An estate tax is placed on any business that is handed down from one generation to the next, and Nutter said it is this tax that causes some farms to go under.

"The estate taxes are such that it's almost impossible to pass a farm from one generation to the next because most farmers don't have any money," he said.

"If they're doing well, they buy some more land ... or they spend it.

"When you go to transfer the farm from one to another, if the farm has been successful, you've got a lot of value as far as taxes are concerned but no money to pay the taxes with."

He said that as the land value in Orange County continues to increase, it will become more and more difficult to pass the farm on to future generations.

Nutter also said the Orange County Board of Commissioners has done little to help the county's farmers survive.

He said that when his family decided to open a farm shop to sell the milk and homemade ice cream made at the farm, they ran into difficulties with the county's Planning Department.

"They haven't done anything that I know of," he said. "They do a lot of talk about wanting to keep the farmers farming, but anybody that wants to build something to sell things in and so forth, it's not a simple thing to do.

"I think that if they're really interested, the county commissioners or the Planning Department were interested in making things easier for farmers to make a living, they could make things easier for farmers to have a place to sell their product."

Facing the Future of Farming

The future of farms in Orange County is uncertain. With the phasing out of tobacco as the main cash crop, farmers must be more ingenious to survive, Nutter said.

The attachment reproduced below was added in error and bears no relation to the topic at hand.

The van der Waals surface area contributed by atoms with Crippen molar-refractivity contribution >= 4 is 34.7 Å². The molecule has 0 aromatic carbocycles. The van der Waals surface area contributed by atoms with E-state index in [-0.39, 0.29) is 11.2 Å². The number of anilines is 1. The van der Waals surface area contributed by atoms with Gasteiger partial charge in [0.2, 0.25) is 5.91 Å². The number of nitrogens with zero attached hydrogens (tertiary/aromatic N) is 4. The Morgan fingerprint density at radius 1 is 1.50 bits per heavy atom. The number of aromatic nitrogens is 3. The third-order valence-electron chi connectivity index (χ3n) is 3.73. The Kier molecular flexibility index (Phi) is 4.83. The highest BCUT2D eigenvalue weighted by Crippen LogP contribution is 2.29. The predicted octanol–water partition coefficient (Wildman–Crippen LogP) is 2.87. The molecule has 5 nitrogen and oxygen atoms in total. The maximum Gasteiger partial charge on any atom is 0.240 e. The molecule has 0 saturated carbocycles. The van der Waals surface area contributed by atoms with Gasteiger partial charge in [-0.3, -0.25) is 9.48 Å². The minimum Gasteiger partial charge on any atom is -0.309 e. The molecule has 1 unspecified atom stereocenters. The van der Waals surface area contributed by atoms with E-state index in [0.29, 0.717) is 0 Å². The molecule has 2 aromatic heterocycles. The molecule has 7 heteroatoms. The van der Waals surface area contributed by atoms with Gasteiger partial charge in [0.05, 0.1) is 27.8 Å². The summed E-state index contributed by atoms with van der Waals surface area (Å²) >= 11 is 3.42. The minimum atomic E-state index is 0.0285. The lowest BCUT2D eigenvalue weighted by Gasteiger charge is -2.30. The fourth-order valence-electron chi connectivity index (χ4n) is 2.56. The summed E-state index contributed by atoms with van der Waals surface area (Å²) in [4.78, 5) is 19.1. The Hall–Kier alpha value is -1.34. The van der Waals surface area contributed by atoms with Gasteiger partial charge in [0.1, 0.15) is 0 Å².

"There isn't any other crops (besides tobacco) they can grow commercially and sell wholesale that they can make a living within Orange County," Nutter said.

"If farmers want to continue farming and make a living, I think they've got to get a niche or specialty product or a specialty crop that they can sell."

Nutter also said that while the area farmers do work together to ensure the best conditions for farms, they are limited by the market prices and competition.

"I think the farmers work together, but when there's only one market, like for milk, and when you've got it to sell, you don't have a choice," he said.

"The truck backs up here and picks up the milk and they take it to the market -- at the end of the month they figure what they can pay for it -- that's what they pay the farmer, and you don't have any control over it."

But Nutter said that barring anything drastic, Maple View Farm will be around for years to come with him at the helm.

"The only thing I've ever done in my life is worked with cows in the dairy business basically, and it's been a good life.

"I've enjoyed it."